This is a brilliant description of the history and continued presence Caste system around the world, and most specifically in the United States. By framing today’s events in this history, the author has opened my eyes to its foundations, power and influence, and exquisitely explains the origins of our current discontent. Once seen, caste cannot be unseen; and once read, Caste cannot be forgotten.
An excellent read and amazing display of the uncomfortable truths about America.
To: nomoreOprah, Josh Shefty, sam53parv, qedkant, Donner5, Reneeplays, Jackgoober1, Frank, Seth V, Bauer304, and ReaderGirl121787 So, Seth, and his inability to concentrate for the long-term only made it to page 24. Seth, Seth, that’s when it REALLY gets good and kicks into action the underlying need for white supremacy that you feel...no wonder you quit, Hon. To the rest of you, to consider this book a waste of time or unworthy, is a sign of deep-seeded lack of curiosity and willingness to go deeper. Unfortunately, we are surrounded by the likes of you. Kudos, however, for having bought it in the first place. Too bad (or not, ey?) that it hit so close to home.
This book should be taught in US schools.
This book has done more for my own personal growth than any other I can remember. At times, it was difficult and prickly to honestly reflect and examine my own thoughts. I believe it to be an important part of my own evolution, allowing me to think deeply and not self-criticize for the past but more importantly become more self-aware in my future. This book has profoundly affected me. It’s message is desperately needed in our society right now.
Highly triggering, difficult, dense and sometimes debilitating; and essential to your psychological, emotional and physical health as we move forward these next 50 years. Do yourself, and all those babies not conceived of yet, a favor, and read this book carefully and intentionally.
I recommend this book for everyone, but especially for those of us who were educated in segregated schools or for whatever reason have not studied African American history.
Prolifically, liberating. Honest, educational, very necessary for the current climate. I’m grateful for this literary gift of important content. Thank You!
This book definitely opened my eyes to the caste system in America. I never looked at it as caste, but pure racism. Now, I understand the comparison and see why so many minorities continue to have to fight to get equality. I cannot put anyone in heaven or hell, but slavery and Jim Crow were pure evil and those that contributed to it will burn in hell.
This book should be used as a tool to lead conversations in every aspect of American life for those willing to take a serious look at US. The layout of truth was at times, difficult for me to digest, and I consider myself to be aware and knowledgeable of the history of this country and it’s impact on my community and the way that the country continues to keep a hush on its past and how it manifest today. It is required reading for those who seek to be educated.
Very eloquently written however very misleading interpretation of the facts. Like so many others it’s just one individuals interpretation of reality. How sad our country has become with the ever increasing amount of falsehoods masked as fact coming from every medium.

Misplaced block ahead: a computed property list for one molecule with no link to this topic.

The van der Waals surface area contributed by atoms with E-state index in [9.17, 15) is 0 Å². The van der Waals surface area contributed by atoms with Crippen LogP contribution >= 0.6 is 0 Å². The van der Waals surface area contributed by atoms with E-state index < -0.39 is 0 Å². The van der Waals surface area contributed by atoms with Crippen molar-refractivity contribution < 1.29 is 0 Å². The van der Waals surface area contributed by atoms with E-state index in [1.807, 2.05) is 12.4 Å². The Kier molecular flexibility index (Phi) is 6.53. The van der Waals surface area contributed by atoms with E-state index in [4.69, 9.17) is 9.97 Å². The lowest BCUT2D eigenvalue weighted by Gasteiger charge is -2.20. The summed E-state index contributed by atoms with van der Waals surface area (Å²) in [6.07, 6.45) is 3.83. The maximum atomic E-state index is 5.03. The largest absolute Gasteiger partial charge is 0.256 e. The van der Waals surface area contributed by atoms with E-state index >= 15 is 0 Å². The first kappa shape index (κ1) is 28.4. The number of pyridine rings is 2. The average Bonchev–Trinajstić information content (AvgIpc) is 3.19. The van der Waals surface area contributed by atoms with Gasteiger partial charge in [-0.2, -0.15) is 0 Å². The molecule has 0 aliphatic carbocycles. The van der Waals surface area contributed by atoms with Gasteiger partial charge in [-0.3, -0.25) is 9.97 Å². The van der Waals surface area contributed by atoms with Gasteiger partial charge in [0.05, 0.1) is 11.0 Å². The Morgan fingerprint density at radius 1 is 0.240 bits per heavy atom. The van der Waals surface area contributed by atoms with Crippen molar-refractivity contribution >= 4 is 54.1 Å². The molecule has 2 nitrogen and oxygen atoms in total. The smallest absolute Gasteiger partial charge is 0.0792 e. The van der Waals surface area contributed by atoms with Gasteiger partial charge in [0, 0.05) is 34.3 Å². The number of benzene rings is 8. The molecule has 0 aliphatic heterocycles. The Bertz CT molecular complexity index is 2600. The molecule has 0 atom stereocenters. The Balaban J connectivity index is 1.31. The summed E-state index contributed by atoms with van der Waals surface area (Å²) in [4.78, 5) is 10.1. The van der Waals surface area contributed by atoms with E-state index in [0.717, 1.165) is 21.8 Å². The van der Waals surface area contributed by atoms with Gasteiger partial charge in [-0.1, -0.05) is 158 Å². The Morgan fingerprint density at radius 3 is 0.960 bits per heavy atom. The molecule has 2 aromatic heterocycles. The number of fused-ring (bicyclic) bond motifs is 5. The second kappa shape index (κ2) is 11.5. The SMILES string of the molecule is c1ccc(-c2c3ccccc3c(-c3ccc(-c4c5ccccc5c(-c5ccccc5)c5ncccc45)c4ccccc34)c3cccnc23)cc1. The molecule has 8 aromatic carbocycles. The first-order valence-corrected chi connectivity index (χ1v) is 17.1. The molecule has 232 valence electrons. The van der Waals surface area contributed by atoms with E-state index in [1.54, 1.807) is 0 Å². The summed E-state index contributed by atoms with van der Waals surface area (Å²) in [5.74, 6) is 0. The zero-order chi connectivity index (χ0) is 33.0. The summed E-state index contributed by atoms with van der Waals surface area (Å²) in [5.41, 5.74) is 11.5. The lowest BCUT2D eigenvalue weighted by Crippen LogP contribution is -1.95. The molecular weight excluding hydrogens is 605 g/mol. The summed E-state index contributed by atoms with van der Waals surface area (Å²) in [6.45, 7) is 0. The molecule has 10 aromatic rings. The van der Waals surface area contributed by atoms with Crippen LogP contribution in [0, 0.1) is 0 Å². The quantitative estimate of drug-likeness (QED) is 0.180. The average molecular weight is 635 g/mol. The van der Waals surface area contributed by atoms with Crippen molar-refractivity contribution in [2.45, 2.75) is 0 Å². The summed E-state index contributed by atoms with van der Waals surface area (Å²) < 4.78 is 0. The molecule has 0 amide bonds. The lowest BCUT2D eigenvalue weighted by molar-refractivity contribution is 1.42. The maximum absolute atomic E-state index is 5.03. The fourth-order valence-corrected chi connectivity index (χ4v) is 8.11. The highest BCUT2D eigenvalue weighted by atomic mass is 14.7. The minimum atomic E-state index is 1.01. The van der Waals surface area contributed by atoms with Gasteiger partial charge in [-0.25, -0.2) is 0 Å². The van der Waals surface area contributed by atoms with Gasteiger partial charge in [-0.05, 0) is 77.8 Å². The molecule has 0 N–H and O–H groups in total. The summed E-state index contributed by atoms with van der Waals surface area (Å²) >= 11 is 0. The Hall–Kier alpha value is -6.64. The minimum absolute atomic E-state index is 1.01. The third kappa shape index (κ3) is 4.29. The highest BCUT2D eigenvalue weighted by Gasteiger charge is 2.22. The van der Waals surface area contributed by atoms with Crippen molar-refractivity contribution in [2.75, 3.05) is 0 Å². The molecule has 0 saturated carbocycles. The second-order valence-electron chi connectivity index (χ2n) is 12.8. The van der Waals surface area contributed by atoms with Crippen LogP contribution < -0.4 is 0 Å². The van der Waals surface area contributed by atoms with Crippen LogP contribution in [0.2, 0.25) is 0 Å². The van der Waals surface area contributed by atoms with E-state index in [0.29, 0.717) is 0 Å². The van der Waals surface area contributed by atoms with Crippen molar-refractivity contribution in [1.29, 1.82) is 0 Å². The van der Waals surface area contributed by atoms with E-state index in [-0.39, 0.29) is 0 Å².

This book tells it like it is. The US of A was built on the backs of slaves and at the cost of many lives. Read this book and get comfortable with the uncomfortableness that our fellow Americans deal with. Then speak out and change. I’m doing it...join me please. Let’s change this horrible way of living.
This truly should be required reading for every American. Thank you for helping us see that to which we’d been blind!
رذعره هغ ر
Many other works on this subject use heavy academic language. This books relates a clear, rational history of how racial hierarchy—and other hierarchies undermine us all.
I only really made it to page 24 and stopped because I could see this was going to be full of manipulation and lies of the left just like in the media. Oprah is a billionaire because she lives in America and had hear free choice to become one but yet she has been brainwashed it seems to even put this in her book club wow! DONT WASTE YOUR TIME
This book needs to be taught in all schools across the country. It allows us to reframe our conception of what it means to be an American and what the history of our country — I.e. it was founded on the notions of a caste system and still operates as such today. It’s frankly horrifying, and if we don’t awaken to this reality and start talking about it in a widespread fashion, I fear we’re doomed to perpetuate this atrocity endlessly. So please, for the betterment of every single person living in America, read this book and develop a better understanding of who we are, how we got here, and how we must change.
CASTE is the most informative book on Race Relations in America that I have ever read. It illuminates how it was, is and should be.
Words can not explain how much this is a great and impactful read. I was as lost for words to sum this one up. The knowledge and facts were never ending
I really don't have adequate words to fully express how changed I am from the author's expression of such profound truths. This book should be read by every human being. It's transformative.
Thanks for sharing your personal stories and for giving us the context of race relations, caste, and the resulting racism that we’re experiencing today. Excellent reading.
Can she go back to giving away cars
Beautifully and powerfully written. All of us can learn something from this brilliant book. Trying to imagine how much better we can all be if we open our eyes to the realities Ms. Wilkerson describes and work together to help our nation live up to its founding intentions of “liberty and justice for all”.